Men worked a variety of materials - wood, stone, horn, copper, bone, antler, leather, ivory and abalone shells - since aboriginal times. Silver and gold were used in historic times, and works in bronze and on paper and canvas have been made in recent years. Knives, adzes, chisels, gouges and awls were made of stone, shell and beaver teeth, and hafted with sculptural forms. Metal was especially sought after from Europeans, and in the 19th century native paints were replaced by Western products. Traditional tool forms are still used, although now with steel blades.
Containers - bowls, dishes, boxes, chests, ladles, canoes - are a specialty. Boxes are made by a kerfing technique in which a single board is steamed and bent in 3 corner folds with a bottom and fourth corner attached by pegs. Stone, wooden and shell dishes and bowls are carved in animal shapes.
A series of conventions in Northwest Coast art permits the parts of animals to represent the entire creatures - eg, a raven's beak, beaver's teeth, whale's flukes. Two animals frequently share a single body, or a single animal is split at the face or along the backbone to create 2 bilaterally symmetrical profiles; animal parts are rearranged from their biological locations; some are placed inside other animals, or intertwined with them. All these conventions create great formal and iconographic complexities.
Most obviously in the winter dances, but also widely recognizable in other Northwest Coast iconography, is the theme of transformation or metamorphosis between beings of the land, sea and sky, and ultimately between the domains of the living and the dead. A special type of transformation mask has double faces operated by strings so that an outer (usually animal) face opens to reveal a human face within. Masks frequently have movable eyes, jaws and other parts.
Three major styles have been identified - Northern, Central and Southern, corresponding to the major cultural divisions which are used by anthropologists.
The Northern Province
The northern province, composed of Tlingit, Haida, Tsimshian, Nishga, Gitksan, Haisla and HEILTSUK (Bella Bella), exhibits a defining style of 2-dimensional painting, engraving and shallow relief carving based on a formline aesthetic. Formline compositions in the 19th century were most highly developed on housefronts, screens and chiefs' chests. The works of individual 19th-century masters of the formline aesthetic are being identified according to art historical principles by modern scholars.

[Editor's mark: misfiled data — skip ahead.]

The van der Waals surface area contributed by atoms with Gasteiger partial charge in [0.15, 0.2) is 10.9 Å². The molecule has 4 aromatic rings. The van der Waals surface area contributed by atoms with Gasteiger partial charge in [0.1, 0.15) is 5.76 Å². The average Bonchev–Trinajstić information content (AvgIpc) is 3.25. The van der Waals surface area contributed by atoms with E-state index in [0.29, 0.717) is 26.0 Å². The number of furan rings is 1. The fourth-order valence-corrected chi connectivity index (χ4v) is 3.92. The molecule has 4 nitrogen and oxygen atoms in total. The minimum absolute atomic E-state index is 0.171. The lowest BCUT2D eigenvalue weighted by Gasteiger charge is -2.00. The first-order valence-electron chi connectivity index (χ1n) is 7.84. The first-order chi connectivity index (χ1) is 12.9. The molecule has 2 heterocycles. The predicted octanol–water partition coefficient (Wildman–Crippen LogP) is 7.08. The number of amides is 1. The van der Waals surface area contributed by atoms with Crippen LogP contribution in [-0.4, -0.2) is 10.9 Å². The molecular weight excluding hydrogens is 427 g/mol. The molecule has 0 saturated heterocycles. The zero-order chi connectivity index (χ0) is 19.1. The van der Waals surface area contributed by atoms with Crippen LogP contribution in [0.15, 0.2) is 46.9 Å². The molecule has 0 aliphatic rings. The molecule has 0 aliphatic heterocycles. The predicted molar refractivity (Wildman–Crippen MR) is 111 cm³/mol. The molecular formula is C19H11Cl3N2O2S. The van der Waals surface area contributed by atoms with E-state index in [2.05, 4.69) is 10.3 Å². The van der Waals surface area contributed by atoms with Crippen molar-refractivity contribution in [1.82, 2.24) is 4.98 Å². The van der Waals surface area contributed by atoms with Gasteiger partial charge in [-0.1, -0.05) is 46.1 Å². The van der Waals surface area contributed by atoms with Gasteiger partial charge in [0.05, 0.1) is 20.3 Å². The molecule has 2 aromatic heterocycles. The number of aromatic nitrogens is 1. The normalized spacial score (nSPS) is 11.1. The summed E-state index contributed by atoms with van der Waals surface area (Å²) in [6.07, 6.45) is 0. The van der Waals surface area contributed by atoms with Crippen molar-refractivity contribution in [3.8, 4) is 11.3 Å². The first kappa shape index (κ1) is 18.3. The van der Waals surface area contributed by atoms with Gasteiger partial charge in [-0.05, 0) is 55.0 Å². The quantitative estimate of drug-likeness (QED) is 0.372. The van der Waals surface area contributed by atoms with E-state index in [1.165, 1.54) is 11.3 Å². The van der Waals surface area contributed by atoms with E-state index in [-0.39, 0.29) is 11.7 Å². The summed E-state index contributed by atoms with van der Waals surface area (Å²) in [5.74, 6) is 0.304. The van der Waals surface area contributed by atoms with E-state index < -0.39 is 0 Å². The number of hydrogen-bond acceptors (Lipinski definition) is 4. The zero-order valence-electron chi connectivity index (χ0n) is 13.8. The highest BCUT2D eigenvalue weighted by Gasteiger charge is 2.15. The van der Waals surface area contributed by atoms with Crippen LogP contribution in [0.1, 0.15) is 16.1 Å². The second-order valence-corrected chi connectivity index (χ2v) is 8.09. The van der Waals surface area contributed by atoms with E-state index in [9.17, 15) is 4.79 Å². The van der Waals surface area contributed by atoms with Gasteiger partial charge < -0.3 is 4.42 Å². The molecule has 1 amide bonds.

Formline painting was based on a 3-colour scheme of primary black lines (aboriginally, charcoal and lignite), secondary red lines (ochres) and tertiary blue-green elements (copper minerals). Pigments were mixed with a medium derived from dried salmon eggs and paint brushes were made of porcupine hairs. Designs were rendered freehand, although templates were frequently used for the recurring ovoid shapes.
A northern painting style was highly developed at contact, in which painted designs extended to the limits of the field (varying according to the object being decorated). All of the constituent elements in these designs harmonize according to a subtle and sophisticated aesthetic.
Sculpted formlines also occur as surface decoration on northern sculpture, including totem poles, headdresses, masks, rattles, canoes, canoe paddles, staffs and various forms of bowls, dishes and boxes. Early in the 19th century, Haida carvers began working a soft, black shale (argillite) in order to make curios for sailors and traders, and later for settlers and tourists.
The Central Province
By 1880, elements of northern formline painting had been incorporated by the Kwakwaka'awakw and Nuu-chah-nulth people, who adapted them to a prehistoric Old Wakashan style encountered by Captain James COOK a century earlier. The Nuu-chah-nulth people developed a new and distinctive combination of formlines, geometric and naturalistic elements. The Kwakwaka'awakw continued to evolve an exuberant, colourful and flamboyant manner all their own. In the early 20th century, they added orange, yellow and green paint to the repertoire. The NUXALK (Bella Coola) borrowed many stylistic and ceremonial elements from their neighbours, creating a style easily recognized by the heavy and bulbous features of its masks, and the typical use of a medium blue paint.